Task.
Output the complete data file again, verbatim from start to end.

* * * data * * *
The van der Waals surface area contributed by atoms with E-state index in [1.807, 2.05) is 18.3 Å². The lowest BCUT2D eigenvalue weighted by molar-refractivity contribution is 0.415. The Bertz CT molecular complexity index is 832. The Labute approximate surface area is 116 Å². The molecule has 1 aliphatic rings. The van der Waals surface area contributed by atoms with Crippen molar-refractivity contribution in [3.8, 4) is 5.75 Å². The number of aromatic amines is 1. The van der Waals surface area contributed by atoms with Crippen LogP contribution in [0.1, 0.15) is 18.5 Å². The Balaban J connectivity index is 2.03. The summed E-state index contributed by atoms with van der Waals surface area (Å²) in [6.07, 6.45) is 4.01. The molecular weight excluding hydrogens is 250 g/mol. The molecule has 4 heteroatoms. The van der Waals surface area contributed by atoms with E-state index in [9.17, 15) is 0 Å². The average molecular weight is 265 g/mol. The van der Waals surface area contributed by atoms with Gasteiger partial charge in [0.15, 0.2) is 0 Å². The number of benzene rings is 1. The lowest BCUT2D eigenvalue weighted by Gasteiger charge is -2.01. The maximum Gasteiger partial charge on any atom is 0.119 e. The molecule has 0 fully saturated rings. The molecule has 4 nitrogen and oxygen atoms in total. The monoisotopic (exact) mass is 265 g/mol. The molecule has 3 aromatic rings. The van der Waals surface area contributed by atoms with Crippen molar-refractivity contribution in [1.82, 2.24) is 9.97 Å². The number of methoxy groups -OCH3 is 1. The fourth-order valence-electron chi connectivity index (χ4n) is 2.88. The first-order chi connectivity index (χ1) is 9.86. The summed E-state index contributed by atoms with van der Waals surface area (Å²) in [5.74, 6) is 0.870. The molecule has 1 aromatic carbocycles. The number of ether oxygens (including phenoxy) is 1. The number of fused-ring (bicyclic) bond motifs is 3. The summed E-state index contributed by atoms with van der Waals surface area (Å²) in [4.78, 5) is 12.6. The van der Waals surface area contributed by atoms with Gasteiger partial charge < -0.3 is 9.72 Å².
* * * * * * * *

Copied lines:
The van der Waals surface area contributed by atoms with E-state index in [1.807, 2.05) is 18.3 Å². The lowest BCUT2D eigenvalue weighted by molar-refractivity contribution is 0.415. The Bertz CT molecular complexity index is 832. The Labute approximate surface area is 116 Å². The molecule has 1 aliphatic rings. The van der Waals surface area contributed by atoms with Crippen molar-refractivity contribution in [3.8, 4) is 5.75 Å². The number of aromatic amines is 1. The van der Waals surface area contributed by atoms with Crippen LogP contribution in [0.1, 0.15) is 18.5 Å². The Balaban J connectivity index is 2.03. The summed E-state index contributed by atoms with van der Waals surface area (Å²) in [6.07, 6.45) is 4.01. The molecular weight excluding hydrogens is 250 g/mol. The molecule has 4 heteroatoms. The van der Waals surface area contributed by atoms with E-state index in [9.17, 15) is 0 Å². The average molecular weight is 265 g/mol. The van der Waals surface area contributed by atoms with Gasteiger partial charge in [0.15, 0.2) is 0 Å². The number of benzene rings is 1. The lowest BCUT2D eigenvalue weighted by Gasteiger charge is -2.01. The maximum Gasteiger partial charge on any atom is 0.119 e. The molecule has 0 fully saturated rings. The molecule has 4 nitrogen and oxygen atoms in total. The monoisotopic (exact) mass is 265 g/mol. The molecule has 3 aromatic rings. The van der Waals surface area contributed by atoms with Crippen molar-refractivity contribution in [1.82, 2.24) is 9.97 Å². The number of methoxy groups -OCH3 is 1. The fourth-order valence-electron chi connectivity index (χ4n) is 2.88. The first-order chi connectivity index (χ1) is 9.86. The summed E-state index contributed by atoms with van der Waals surface area (Å²) in [5.74, 6) is 0.870. The molecule has 1 aromatic carbocycles. The number of ether oxygens (including phenoxy) is 1. The number of fused-ring (bicyclic) bond motifs is 3. The summed E-state index contributed by atoms with van der Waals surface area (Å²) in [4.78, 5) is 12.6. The van der Waals surface area contributed by atoms with Gasteiger partial charge < -0.3 is 9.72 Å².